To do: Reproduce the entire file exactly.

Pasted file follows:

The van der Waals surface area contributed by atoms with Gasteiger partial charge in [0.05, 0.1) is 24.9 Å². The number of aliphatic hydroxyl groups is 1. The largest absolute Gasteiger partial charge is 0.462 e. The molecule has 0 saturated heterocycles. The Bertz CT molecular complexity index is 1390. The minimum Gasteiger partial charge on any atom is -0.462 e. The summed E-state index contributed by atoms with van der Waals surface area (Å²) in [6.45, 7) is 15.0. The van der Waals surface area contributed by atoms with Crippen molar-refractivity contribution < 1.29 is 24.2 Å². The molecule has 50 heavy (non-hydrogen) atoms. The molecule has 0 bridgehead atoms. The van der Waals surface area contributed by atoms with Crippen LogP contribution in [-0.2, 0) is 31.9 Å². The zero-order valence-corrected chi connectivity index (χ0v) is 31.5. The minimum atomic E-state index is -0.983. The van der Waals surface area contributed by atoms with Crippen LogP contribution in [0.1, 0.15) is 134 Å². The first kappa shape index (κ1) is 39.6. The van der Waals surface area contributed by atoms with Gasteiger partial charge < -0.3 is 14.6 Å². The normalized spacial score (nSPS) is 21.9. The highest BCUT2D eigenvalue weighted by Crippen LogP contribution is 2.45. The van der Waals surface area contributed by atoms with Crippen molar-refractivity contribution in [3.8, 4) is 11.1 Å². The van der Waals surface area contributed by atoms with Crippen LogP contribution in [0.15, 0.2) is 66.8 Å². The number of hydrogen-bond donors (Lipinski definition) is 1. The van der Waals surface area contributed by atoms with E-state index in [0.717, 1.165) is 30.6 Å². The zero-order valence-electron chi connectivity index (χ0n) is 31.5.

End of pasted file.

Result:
The van der Waals surface area contributed by atoms with Gasteiger partial charge in [0.05, 0.1) is 24.9 Å². The number of aliphatic hydroxyl groups is 1. The largest absolute Gasteiger partial charge is 0.462 e. The molecule has 0 saturated heterocycles. The Bertz CT molecular complexity index is 1390. The minimum Gasteiger partial charge on any atom is -0.462 e. The summed E-state index contributed by atoms with van der Waals surface area (Å²) in [6.45, 7) is 15.0. The van der Waals surface area contributed by atoms with Crippen molar-refractivity contribution < 1.29 is 24.2 Å². The molecule has 50 heavy (non-hydrogen) atoms. The molecule has 0 bridgehead atoms. The van der Waals surface area contributed by atoms with Crippen LogP contribution in [-0.2, 0) is 31.9 Å². The zero-order valence-corrected chi connectivity index (χ0v) is 31.5. The minimum atomic E-state index is -0.983. The van der Waals surface area contributed by atoms with Crippen LogP contribution in [0.1, 0.15) is 134 Å². The first kappa shape index (κ1) is 39.6. The van der Waals surface area contributed by atoms with Gasteiger partial charge < -0.3 is 14.6 Å². The normalized spacial score (nSPS) is 21.9. The highest BCUT2D eigenvalue weighted by Crippen LogP contribution is 2.45. The van der Waals surface area contributed by atoms with Crippen molar-refractivity contribution in [3.8, 4) is 11.1 Å². The van der Waals surface area contributed by atoms with Crippen LogP contribution in [0.15, 0.2) is 66.8 Å². The number of hydrogen-bond donors (Lipinski definition) is 1. The van der Waals surface area contributed by atoms with E-state index in [0.717, 1.165) is 30.6 Å². The zero-order valence-electron chi connectivity index (χ0n) is 31.5.